IICA: What is your estimated IT budget and how many employees do you have? What is the overall budget?

Sharma: Our estimated annual budget has been in the range of $30 million to $35 million, and we have currently about 85 approved staff positions.

IICA: How do you prefer to be contacted by vendors, including via social media such as LinkedIn? How might vendors best educate themselves before meeting with you?

Sharma: I mostly get contacted by prospective vendors through email. Existing vendors do meet us during review meetings.

IICA: Talk a bit about the issue of homelessness, how resolving that is significant for you, and how Data and Digital Services intends to play a role in that.

Sharma: Homelessness is a complex issue that affects individuals, families and communities. Helping people who are unhoused is not only a social service, but it also makes our economy stronger and our communities better. Leveraging data-driven insights and tools, we can more effectively help prevent homelessness, provide timely interventions, and deliver impactful services.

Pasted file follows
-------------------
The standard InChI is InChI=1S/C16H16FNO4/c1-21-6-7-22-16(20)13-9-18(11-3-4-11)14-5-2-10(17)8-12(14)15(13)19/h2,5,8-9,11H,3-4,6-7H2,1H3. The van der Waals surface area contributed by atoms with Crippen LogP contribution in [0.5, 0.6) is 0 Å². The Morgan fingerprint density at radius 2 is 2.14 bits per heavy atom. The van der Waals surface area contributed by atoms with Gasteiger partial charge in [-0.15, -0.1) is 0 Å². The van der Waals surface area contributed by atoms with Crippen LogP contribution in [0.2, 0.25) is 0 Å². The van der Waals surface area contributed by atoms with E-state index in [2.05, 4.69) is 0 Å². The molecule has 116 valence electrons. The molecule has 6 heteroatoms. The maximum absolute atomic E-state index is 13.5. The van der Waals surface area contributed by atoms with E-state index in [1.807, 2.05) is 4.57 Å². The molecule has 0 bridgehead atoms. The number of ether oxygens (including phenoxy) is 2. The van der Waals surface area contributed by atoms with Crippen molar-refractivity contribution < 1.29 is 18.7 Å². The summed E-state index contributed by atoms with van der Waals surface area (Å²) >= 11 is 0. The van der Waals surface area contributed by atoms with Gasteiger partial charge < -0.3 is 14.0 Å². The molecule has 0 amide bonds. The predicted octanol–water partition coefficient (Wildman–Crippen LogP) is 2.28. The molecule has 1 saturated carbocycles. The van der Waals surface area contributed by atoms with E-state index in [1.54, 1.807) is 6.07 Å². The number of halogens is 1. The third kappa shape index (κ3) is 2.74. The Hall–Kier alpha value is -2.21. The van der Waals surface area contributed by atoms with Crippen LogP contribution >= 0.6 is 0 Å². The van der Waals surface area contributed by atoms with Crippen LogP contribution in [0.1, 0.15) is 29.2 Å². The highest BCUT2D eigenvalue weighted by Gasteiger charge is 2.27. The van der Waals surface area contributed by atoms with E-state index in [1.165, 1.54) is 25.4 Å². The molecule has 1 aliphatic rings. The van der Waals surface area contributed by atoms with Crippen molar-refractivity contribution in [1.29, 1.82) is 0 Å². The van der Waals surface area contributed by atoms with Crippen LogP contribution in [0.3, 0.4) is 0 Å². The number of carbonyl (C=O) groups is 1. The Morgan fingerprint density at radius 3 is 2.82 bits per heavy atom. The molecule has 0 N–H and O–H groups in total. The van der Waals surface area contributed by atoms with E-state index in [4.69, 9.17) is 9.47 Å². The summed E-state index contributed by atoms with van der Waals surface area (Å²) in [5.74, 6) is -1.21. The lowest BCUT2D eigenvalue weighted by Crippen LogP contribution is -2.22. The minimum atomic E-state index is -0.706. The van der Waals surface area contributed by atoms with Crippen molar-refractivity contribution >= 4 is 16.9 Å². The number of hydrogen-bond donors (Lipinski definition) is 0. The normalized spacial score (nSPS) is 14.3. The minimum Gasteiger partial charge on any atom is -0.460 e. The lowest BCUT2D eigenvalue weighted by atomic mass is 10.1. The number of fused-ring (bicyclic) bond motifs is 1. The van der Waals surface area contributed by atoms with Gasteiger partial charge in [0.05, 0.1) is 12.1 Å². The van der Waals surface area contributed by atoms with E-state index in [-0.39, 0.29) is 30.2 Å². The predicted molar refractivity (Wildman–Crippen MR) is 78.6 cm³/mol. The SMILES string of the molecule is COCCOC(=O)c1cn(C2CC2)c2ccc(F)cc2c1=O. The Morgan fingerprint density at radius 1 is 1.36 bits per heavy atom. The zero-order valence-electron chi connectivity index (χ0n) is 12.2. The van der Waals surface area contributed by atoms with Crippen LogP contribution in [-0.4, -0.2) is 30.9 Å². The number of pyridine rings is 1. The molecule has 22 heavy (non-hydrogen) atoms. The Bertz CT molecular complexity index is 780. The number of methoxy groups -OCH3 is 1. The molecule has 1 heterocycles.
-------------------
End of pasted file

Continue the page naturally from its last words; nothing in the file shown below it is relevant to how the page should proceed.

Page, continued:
IICA: What has surprised you most this year in government technology, and why?

  • Significant increase in use of cloud computing.
  • Growing focus on use of data analytics for better decision-making.
  • Cybersecurity.
While continuous threats have necessitated heightened attention to cybersecurity, I am pleasantly surprised seeing adoption of new technologies fueling better service delivery to underserved populations.

IICA: What do you read to stay abreast of developments in the gov tech/SLED sector?

Sharma: I read your publications and other similar industry publications to get the latest news and analysis on gov tech and SLED trends. I read analyst reports from firms such as Gartner, Forrester and IDC to get insights into emerging gov tech trends and market forecasts.

IICA: What are your hobbies and what do you enjoy reading?

Sharma: I enjoy learning new things and expanding my knowledge base. I also enjoy reading information related to information technology innovation and challenges from a variety of sources — mostly news articles, blog posts, research papers, and other academic works.

Editor’s note: This interview has been lightly edited for style and brevity.